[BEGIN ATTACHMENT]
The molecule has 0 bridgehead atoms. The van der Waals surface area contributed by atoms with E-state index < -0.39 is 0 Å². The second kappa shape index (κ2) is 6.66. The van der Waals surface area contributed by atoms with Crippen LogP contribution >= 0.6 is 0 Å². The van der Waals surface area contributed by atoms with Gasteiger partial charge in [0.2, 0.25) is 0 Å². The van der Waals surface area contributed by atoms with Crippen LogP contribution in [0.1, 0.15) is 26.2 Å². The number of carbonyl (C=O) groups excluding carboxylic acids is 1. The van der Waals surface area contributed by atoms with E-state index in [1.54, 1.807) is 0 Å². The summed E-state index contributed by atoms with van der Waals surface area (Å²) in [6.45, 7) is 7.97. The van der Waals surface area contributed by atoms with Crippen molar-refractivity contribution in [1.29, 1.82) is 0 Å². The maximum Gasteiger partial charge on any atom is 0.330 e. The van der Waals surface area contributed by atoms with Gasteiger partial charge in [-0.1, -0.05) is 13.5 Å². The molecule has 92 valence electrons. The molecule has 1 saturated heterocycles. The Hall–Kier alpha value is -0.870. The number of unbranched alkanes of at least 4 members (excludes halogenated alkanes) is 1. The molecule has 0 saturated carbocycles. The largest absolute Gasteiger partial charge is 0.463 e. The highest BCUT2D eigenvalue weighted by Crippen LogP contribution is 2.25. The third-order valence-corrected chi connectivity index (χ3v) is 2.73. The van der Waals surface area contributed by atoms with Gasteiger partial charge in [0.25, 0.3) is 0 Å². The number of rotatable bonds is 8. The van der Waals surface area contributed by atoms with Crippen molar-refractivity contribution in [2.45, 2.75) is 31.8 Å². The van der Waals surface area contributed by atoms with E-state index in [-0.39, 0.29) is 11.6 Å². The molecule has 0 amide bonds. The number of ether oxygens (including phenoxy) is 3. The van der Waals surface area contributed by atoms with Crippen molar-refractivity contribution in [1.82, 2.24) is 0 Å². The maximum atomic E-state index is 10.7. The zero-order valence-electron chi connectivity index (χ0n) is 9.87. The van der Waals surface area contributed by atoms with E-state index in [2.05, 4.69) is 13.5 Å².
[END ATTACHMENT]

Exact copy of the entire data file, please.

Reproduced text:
The molecule has 0 bridgehead atoms. The van der Waals surface area contributed by atoms with E-state index < -0.39 is 0 Å². The second kappa shape index (κ2) is 6.66. The van der Waals surface area contributed by atoms with Crippen LogP contribution >= 0.6 is 0 Å². The van der Waals surface area contributed by atoms with Gasteiger partial charge in [0.2, 0.25) is 0 Å². The van der Waals surface area contributed by atoms with Crippen LogP contribution in [0.1, 0.15) is 26.2 Å². The number of carbonyl (C=O) groups excluding carboxylic acids is 1. The van der Waals surface area contributed by atoms with E-state index in [1.54, 1.807) is 0 Å². The summed E-state index contributed by atoms with van der Waals surface area (Å²) in [6.45, 7) is 7.97. The van der Waals surface area contributed by atoms with Crippen molar-refractivity contribution in [1.29, 1.82) is 0 Å². The maximum Gasteiger partial charge on any atom is 0.330 e. The van der Waals surface area contributed by atoms with Gasteiger partial charge in [-0.1, -0.05) is 13.5 Å². The molecule has 92 valence electrons. The molecule has 1 saturated heterocycles. The Hall–Kier alpha value is -0.870. The number of unbranched alkanes of at least 4 members (excludes halogenated alkanes) is 1. The molecule has 0 saturated carbocycles. The largest absolute Gasteiger partial charge is 0.463 e. The highest BCUT2D eigenvalue weighted by Crippen LogP contribution is 2.25. The third-order valence-corrected chi connectivity index (χ3v) is 2.73. The van der Waals surface area contributed by atoms with Gasteiger partial charge in [0.25, 0.3) is 0 Å². The number of rotatable bonds is 8. The van der Waals surface area contributed by atoms with Crippen molar-refractivity contribution in [2.45, 2.75) is 31.8 Å². The van der Waals surface area contributed by atoms with E-state index in [-0.39, 0.29) is 11.6 Å². The molecule has 0 amide bonds. The number of ether oxygens (including phenoxy) is 3. The van der Waals surface area contributed by atoms with Crippen molar-refractivity contribution in [1.82, 2.24) is 0 Å². The maximum atomic E-state index is 10.7. The zero-order valence-electron chi connectivity index (χ0n) is 9.87. The van der Waals surface area contributed by atoms with E-state index in [2.05, 4.69) is 13.5 Å².